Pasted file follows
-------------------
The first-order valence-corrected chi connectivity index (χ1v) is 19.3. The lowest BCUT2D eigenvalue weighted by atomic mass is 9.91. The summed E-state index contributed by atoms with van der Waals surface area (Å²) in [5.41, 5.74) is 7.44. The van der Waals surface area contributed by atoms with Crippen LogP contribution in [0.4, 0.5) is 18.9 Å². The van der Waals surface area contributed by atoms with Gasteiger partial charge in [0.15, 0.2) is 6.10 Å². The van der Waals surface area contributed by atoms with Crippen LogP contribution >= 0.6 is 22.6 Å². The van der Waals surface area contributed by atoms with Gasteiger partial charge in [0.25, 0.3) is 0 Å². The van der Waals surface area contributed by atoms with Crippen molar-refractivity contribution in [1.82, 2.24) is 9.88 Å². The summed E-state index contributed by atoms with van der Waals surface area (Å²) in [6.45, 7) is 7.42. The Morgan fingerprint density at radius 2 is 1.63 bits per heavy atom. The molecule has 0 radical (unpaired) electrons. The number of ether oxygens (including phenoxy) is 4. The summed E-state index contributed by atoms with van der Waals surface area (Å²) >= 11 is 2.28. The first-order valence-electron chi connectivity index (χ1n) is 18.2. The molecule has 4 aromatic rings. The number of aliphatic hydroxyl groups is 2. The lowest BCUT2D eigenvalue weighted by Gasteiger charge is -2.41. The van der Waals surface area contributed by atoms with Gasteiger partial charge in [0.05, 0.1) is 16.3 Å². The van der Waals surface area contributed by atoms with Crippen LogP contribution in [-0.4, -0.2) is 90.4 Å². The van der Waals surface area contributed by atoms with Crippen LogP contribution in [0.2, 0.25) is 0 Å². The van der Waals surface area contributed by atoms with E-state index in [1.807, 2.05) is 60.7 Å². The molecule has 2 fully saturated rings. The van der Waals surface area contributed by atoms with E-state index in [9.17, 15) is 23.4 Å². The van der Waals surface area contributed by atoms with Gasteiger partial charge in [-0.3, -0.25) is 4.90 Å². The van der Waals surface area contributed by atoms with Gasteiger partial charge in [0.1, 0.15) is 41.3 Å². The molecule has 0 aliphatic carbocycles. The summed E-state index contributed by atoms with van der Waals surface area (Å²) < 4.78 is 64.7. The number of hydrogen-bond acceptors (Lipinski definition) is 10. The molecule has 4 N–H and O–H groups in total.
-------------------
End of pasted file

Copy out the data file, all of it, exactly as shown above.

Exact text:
The first-order valence-corrected chi connectivity index (χ1v) is 19.3. The lowest BCUT2D eigenvalue weighted by atomic mass is 9.91. The summed E-state index contributed by atoms with van der Waals surface area (Å²) in [5.41, 5.74) is 7.44. The van der Waals surface area contributed by atoms with Crippen LogP contribution in [0.4, 0.5) is 18.9 Å². The van der Waals surface area contributed by atoms with Gasteiger partial charge in [0.15, 0.2) is 6.10 Å². The van der Waals surface area contributed by atoms with Crippen LogP contribution >= 0.6 is 22.6 Å². The van der Waals surface area contributed by atoms with Gasteiger partial charge in [0.25, 0.3) is 0 Å². The van der Waals surface area contributed by atoms with Crippen molar-refractivity contribution in [1.82, 2.24) is 9.88 Å². The summed E-state index contributed by atoms with van der Waals surface area (Å²) in [6.45, 7) is 7.42. The Morgan fingerprint density at radius 2 is 1.63 bits per heavy atom. The molecule has 0 radical (unpaired) electrons. The number of ether oxygens (including phenoxy) is 4. The summed E-state index contributed by atoms with van der Waals surface area (Å²) >= 11 is 2.28. The first-order valence-electron chi connectivity index (χ1n) is 18.2. The molecule has 4 aromatic rings. The number of aliphatic hydroxyl groups is 2. The lowest BCUT2D eigenvalue weighted by Gasteiger charge is -2.41. The van der Waals surface area contributed by atoms with Gasteiger partial charge in [0.05, 0.1) is 16.3 Å². The van der Waals surface area contributed by atoms with Crippen LogP contribution in [-0.4, -0.2) is 90.4 Å². The van der Waals surface area contributed by atoms with Crippen LogP contribution in [0.2, 0.25) is 0 Å². The van der Waals surface area contributed by atoms with E-state index in [1.807, 2.05) is 60.7 Å². The molecule has 2 fully saturated rings. The van der Waals surface area contributed by atoms with E-state index in [9.17, 15) is 23.4 Å². The van der Waals surface area contributed by atoms with Gasteiger partial charge in [-0.3, -0.25) is 4.90 Å². The van der Waals surface area contributed by atoms with Gasteiger partial charge in [0.1, 0.15) is 41.3 Å². The molecule has 0 aliphatic carbocycles. The summed E-state index contributed by atoms with van der Waals surface area (Å²) < 4.78 is 64.7. The number of hydrogen-bond acceptors (Lipinski definition) is 10. The molecule has 4 N–H and O–H groups in total.